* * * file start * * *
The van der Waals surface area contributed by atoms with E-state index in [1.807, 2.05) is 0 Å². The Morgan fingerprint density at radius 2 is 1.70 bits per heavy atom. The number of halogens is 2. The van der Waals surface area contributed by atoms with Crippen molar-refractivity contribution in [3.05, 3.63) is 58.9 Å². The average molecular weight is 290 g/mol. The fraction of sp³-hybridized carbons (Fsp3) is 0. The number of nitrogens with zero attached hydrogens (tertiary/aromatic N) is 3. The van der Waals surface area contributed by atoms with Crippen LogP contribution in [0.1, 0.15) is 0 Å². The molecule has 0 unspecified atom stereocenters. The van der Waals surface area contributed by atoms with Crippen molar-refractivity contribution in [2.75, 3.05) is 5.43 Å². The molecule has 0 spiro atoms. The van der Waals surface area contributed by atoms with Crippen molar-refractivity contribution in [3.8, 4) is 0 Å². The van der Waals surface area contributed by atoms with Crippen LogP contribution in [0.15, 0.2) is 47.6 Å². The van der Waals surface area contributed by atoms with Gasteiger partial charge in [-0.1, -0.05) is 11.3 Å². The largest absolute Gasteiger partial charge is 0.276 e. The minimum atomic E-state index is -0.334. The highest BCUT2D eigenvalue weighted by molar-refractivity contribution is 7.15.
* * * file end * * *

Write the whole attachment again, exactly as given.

The van der Waals surface area contributed by atoms with E-state index in [1.807, 2.05) is 0 Å². The Morgan fingerprint density at radius 2 is 1.70 bits per heavy atom. The number of halogens is 2. The van der Waals surface area contributed by atoms with Crippen molar-refractivity contribution in [3.05, 3.63) is 58.9 Å². The average molecular weight is 290 g/mol. The fraction of sp³-hybridized carbons (Fsp3) is 0. The number of nitrogens with zero attached hydrogens (tertiary/aromatic N) is 3. The van der Waals surface area contributed by atoms with Crippen LogP contribution in [0.1, 0.15) is 0 Å². The molecule has 0 unspecified atom stereocenters. The van der Waals surface area contributed by atoms with Crippen molar-refractivity contribution in [2.75, 3.05) is 5.43 Å². The molecule has 0 spiro atoms. The van der Waals surface area contributed by atoms with Crippen molar-refractivity contribution in [3.8, 4) is 0 Å². The van der Waals surface area contributed by atoms with Crippen LogP contribution in [0.15, 0.2) is 47.6 Å². The van der Waals surface area contributed by atoms with Gasteiger partial charge in [-0.1, -0.05) is 11.3 Å². The largest absolute Gasteiger partial charge is 0.276 e. The minimum atomic E-state index is -0.334. The highest BCUT2D eigenvalue weighted by molar-refractivity contribution is 7.15.